Chipping away at the secrets of ice formation
Making ice to chill our drinks is easy enough, but surprisingly, the details of that seemingly simple process are still not well understood. Now scientists report in the Journal of the American Chemical Society that they have unlocked some of ice's mysteries while debunking a major assumption about the process. The findings could help us better understand how water freezes, which has significant implications for climate science, air travel and cryopreservation.
When it comes to water for drinking and cooking, cleaner is better. But when it comes to cloud formation and rain and snow, impurities are a big help. Tiny particles such as dust, soot, pollen and even bacteria give water a seed to crystalize around. Without them, water can remain liquid even at temperatures below its freezing point. So what kinds of particles work best to promote ice formation? Angelos Michaelides and colleagues searched for an answer.
Using computer models of simple crystalline particle surfaces, the researchers pinpointed how their structures and their interactions with water on a molecular level impact ice crystallization. A commonly held assumption was that if a particle's surface structure is similar to that of ice, it acts as a template for water molecules and encourages ice to form. But the team found that a surface that acts as a template for one ice face will not necessarily act as a template for another. And two identical surfaces can result in ice crystals in three different orientations. In addition to informing the more obvious fields of climate science and cryopreservation, the researchers say their results could help guide the future design of materials to prevent ice formation, for example, on airplane wings.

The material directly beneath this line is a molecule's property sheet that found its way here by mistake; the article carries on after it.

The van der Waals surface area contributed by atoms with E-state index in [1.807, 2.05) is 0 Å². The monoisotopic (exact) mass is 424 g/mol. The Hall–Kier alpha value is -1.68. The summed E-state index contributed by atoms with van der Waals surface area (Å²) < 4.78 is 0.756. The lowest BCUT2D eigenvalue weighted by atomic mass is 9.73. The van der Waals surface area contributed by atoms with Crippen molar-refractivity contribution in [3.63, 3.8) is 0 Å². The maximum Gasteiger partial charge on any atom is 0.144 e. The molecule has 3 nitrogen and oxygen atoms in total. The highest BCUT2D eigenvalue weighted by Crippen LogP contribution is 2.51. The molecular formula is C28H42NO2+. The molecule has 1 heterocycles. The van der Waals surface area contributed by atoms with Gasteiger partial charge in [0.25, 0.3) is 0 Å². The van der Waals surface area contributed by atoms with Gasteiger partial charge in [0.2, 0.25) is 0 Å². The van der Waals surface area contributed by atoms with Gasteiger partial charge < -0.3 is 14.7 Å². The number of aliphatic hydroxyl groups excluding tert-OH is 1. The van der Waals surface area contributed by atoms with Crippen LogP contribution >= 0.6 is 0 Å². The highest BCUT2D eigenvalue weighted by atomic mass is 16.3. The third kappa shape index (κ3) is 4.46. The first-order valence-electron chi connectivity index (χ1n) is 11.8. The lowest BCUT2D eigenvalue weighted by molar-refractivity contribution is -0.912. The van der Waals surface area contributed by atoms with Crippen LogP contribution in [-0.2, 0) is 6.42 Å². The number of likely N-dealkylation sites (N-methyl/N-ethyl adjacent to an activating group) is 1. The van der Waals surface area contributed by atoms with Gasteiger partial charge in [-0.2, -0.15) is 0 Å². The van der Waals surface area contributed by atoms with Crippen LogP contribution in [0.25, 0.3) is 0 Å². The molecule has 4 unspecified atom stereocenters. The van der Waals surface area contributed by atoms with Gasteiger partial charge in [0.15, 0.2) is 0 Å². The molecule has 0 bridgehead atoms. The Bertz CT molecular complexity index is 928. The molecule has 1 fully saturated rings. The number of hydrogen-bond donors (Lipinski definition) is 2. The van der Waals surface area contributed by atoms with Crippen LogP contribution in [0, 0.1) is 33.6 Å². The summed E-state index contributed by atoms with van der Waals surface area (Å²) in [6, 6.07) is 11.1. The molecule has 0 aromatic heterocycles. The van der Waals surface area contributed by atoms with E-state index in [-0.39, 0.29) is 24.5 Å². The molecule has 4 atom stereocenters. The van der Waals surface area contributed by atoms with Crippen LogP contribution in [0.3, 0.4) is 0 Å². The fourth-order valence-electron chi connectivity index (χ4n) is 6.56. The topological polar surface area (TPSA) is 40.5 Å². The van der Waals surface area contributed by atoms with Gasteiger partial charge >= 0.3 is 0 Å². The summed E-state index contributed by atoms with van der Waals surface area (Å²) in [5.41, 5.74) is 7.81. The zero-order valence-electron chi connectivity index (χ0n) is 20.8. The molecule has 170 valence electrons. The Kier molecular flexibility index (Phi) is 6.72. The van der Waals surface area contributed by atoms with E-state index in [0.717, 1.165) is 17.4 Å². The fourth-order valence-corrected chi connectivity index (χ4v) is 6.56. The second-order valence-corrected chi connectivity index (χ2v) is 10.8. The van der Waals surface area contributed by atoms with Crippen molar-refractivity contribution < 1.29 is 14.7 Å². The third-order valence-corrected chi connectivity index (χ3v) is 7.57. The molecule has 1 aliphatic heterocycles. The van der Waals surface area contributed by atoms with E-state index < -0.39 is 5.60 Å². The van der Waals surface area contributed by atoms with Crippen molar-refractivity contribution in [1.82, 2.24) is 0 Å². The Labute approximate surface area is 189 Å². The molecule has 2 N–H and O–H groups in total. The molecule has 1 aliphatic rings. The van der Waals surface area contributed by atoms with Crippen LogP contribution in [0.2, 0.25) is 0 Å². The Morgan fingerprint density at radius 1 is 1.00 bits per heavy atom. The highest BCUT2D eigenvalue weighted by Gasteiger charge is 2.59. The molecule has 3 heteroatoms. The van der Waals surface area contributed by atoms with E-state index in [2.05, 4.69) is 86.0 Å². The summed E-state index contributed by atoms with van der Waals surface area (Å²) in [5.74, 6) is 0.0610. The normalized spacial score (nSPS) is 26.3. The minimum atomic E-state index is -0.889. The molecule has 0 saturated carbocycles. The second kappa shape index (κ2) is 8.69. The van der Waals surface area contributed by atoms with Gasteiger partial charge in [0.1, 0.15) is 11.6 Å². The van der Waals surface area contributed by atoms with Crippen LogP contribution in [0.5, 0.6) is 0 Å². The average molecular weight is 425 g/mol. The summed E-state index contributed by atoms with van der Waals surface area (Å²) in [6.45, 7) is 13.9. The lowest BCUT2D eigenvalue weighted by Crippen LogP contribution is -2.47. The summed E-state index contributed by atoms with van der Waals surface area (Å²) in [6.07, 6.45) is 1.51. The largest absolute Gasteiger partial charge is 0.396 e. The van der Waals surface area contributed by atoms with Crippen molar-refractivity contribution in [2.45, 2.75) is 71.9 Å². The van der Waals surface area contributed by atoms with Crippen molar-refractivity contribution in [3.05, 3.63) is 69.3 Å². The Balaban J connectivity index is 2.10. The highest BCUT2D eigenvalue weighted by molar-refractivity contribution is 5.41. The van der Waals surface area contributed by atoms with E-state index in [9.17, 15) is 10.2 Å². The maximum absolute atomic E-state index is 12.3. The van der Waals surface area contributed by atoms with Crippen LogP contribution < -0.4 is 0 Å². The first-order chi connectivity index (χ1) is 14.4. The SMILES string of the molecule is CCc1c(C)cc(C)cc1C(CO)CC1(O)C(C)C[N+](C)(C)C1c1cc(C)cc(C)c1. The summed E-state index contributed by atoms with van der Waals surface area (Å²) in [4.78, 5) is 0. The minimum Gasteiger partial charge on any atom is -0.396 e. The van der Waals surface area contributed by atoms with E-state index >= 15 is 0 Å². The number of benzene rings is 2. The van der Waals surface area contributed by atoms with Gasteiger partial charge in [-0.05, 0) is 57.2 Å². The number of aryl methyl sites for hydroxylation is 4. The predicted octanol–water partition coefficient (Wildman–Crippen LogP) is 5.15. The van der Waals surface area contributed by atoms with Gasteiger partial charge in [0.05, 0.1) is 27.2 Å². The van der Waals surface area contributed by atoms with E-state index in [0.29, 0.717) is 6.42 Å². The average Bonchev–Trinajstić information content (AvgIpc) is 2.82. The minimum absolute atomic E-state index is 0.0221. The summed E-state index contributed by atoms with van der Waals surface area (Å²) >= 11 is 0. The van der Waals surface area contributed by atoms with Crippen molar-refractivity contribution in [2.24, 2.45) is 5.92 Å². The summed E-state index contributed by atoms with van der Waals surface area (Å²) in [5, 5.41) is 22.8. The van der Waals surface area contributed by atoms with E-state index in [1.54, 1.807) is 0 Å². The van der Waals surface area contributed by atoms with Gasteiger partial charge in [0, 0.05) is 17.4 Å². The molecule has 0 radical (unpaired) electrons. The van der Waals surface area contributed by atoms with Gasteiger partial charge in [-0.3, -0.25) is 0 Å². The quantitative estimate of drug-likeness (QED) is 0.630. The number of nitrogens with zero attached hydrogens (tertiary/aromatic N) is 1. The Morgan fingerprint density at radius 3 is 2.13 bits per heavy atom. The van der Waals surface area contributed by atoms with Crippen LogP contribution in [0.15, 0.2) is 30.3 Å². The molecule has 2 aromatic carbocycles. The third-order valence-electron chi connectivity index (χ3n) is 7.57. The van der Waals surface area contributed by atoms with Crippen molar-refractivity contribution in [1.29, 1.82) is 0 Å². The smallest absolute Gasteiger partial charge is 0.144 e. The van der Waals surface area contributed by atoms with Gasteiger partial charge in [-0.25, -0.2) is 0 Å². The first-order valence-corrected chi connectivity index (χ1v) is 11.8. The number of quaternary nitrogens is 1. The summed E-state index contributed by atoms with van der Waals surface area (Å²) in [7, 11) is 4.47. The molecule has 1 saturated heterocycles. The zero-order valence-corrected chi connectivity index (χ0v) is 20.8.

What makes a material a good ice nucleating agent? Despite the importance of heterogeneous ice nucleation to a variety of fields, from cloud science to microbiology, major gaps in our understanding of this ubiquitous process still prevent us from answering this question. In this work, we have examined the ability of generic crystalline substrates to promote ice nucleation as a function of the hydrophobicity and the morphology of the surface. Nucleation rates have been obtained by brute-force molecular dynamics simulations of coarse-grained water on top of different surfaces of a model fcc crystal, varying the water–surface interaction and the surface lattice parameter. It turns out that the lattice mismatch of the surface with respect to ice, customarily regarded as the most important requirement for a good ice nucleating agent, is at most desirable but not a requirement. On the other hand, the balance between the morphology of the surface and its hydrophobicity can significantly alter the ice nucleation rate and can also lead to the formation of up to three different faces of ice on the same substrate. We have pinpointed three circumstances where heterogeneous ice nucleation can be promoted by the crystalline surface: (i) the formation of a water overlayer that acts as an in-plane template; (ii) the emergence of a contact layer buckled in an ice-like manner; and (iii) nucleation on compact surfaces with very high interaction strength. We hope that this extensive systematic study will foster future experimental work aimed at testing the physiochemical understanding presented herein.